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Fish in the Box Is NoPa’s New Destination for Decadent Chirashi

Owners King Tsui and Yuki Fang bring decades of restaurant experience to their new restaurant on Masonic Avenue

Fish in the Box food.
The Deluxe Box at Fish in the Box is of a no-joke size.
Fish in the Box
Paolo Bicchieri is a reporter at Eater SF writing about Bay Area restaurant and bar trends, coffee and cafes, and pop-ups.

On a sunny corner in San Francisco’s NoPa neighborhood, a mighty lunch rush stuffs Fish in the Box to the gills. A team of four hurries behind the counter, ladling miso soup into plastic bowls. There are just three small tables and a small bar, but couriers making seemingly non-stop appearances at a delivery window while guests discuss app design while feasting on rich chunks of salmon. Owners King Tsui and Yuki Fang, who are both business and romantic partners, say this dynamic energy is just what they hoped to see in their new restaurant. They hope to have created an ideal place for fans of raw fish and fried prawn heads to find a cheap, quick meal.

The two opened the fast-casual Japanese restaurant at the end of June after working in the local restaurant industry for about 20 years. They bought the space at 800 Masonic Avenue eight years ago when it was Amitis Cafe, but they always wanted to reopen their own business. So they flipped the space into Fish in the Box, keeping the sushi burritos, poke bowls, and boba tea they dealt at Amitis — but the new menu additions might set Fish in the Box apart from the restaurants that popped up during the fish and rice craze of the 2010s.

The shop sells bluefin tuna donburi, yuzu truffle chirashi, and boxes packed with tuna, yellowtail, and more. The preparations don’t stray too far from classic donburi, but the eye-catching aspect of these boxes might be the scale: the Deluxe Box, for example, is a $50 powerhouse of ikura, Hokkaido scallops, bluefin negi toro, amaebi, crab, and salmon toro all atop a bed of sushi rice. On the other end of the spectrum, there’s the $15 Mini Salmon Zuke & Ikura bowl, a lovely medley of soy-cured salmon, ikura, and cured egg with rice. “There are so many poke restaurants in the city,” Tsui says. “There are more and more. We wanted to do something different.”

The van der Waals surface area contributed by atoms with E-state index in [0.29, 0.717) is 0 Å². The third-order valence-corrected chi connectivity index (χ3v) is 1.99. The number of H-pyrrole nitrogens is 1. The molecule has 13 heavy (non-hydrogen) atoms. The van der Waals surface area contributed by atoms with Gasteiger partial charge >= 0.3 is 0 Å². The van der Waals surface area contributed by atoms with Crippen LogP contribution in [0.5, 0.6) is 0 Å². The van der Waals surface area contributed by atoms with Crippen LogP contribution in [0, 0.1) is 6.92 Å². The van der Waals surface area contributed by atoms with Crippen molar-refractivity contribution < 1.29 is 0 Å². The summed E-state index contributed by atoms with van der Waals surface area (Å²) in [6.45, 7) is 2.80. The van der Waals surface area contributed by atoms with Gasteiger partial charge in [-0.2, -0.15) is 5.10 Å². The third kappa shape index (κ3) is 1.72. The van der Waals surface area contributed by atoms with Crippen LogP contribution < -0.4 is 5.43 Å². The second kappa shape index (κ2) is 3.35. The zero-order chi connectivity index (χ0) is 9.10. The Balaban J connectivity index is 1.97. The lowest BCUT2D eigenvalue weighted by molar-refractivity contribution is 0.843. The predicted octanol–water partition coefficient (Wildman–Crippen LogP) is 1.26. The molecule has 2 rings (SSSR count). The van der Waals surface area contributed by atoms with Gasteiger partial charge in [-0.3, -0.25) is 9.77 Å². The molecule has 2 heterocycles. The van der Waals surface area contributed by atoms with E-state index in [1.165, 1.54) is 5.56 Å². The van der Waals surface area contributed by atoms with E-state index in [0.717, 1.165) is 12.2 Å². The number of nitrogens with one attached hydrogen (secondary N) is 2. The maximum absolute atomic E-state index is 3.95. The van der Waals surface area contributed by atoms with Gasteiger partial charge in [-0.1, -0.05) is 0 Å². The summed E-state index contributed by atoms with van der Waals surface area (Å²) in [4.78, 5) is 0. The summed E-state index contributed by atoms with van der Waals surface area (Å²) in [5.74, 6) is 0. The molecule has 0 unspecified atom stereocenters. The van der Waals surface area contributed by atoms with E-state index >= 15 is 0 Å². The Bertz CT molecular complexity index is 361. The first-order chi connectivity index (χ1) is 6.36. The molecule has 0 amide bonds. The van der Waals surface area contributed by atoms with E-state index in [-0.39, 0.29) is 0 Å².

Food. Fish in the Box
Food. Fish in the Box

Tsui says the chirashi- and donburi-inspired items on the menu, though not named as such, are a chance for sushi zealots to try something similar at a lower cost (or in the case of the Deluxe Box, possibly more money). Donburi, a Japanese dish of cooked rice beneath meat, seafood, egg, or vegetables, fits in well amongst the ever-growing number of bowl-centric restaurants booming. Chirashi — or sashimi atop a sushi rice bowl with a range of possible various garnishes — fits the trend, too. But Tsui and Fang still sell their sushi burritos, a San Francisco classic style, and even a pair of Japanese croquettes for $7 and chicken karaage for $10. Keeping on Bay Area trend, five boba tea flavors made the transition to the new restaurant, including the $6.45 Ube Galaxy which, fittingly, is a sweet purple drink that would give the Grimace Shake a run for its money.

The menu took a lot of tinkering; Tsui, who was born and raised in Hong Kong, says chirashi and many of the items in the box portion of the Fish in the Box menu are familiar to him and his wife. But he says it’s taking their experiences from abroad and within the Bay Area restaurant industry — Fang worked at Cole Valley’s Kamekyo for years while Tsui worked at Castro’s Sushi Time — and matching a rising interest in various raw fish dishes. Now, they’re finding new fish suppliers to meet those trends while building out their catering opportunities at big businesses including Google and Apple. “First we need to get the cuisine and consistency here,” Tsui says. “We’ve been learning from experimenting. But we’re learning from home, too.”

Fish in the Box (800 Masonic Avenue) is open Monday through Saturday from 11:30 a.m. to 2 p.m. and 4:30 p.m. to 8 p.m.

Two people.
King Tsui and Yuki Fang outside their new restaurant.
Paolo Bicchieri
Fish in the Box. Paolo Bicchieri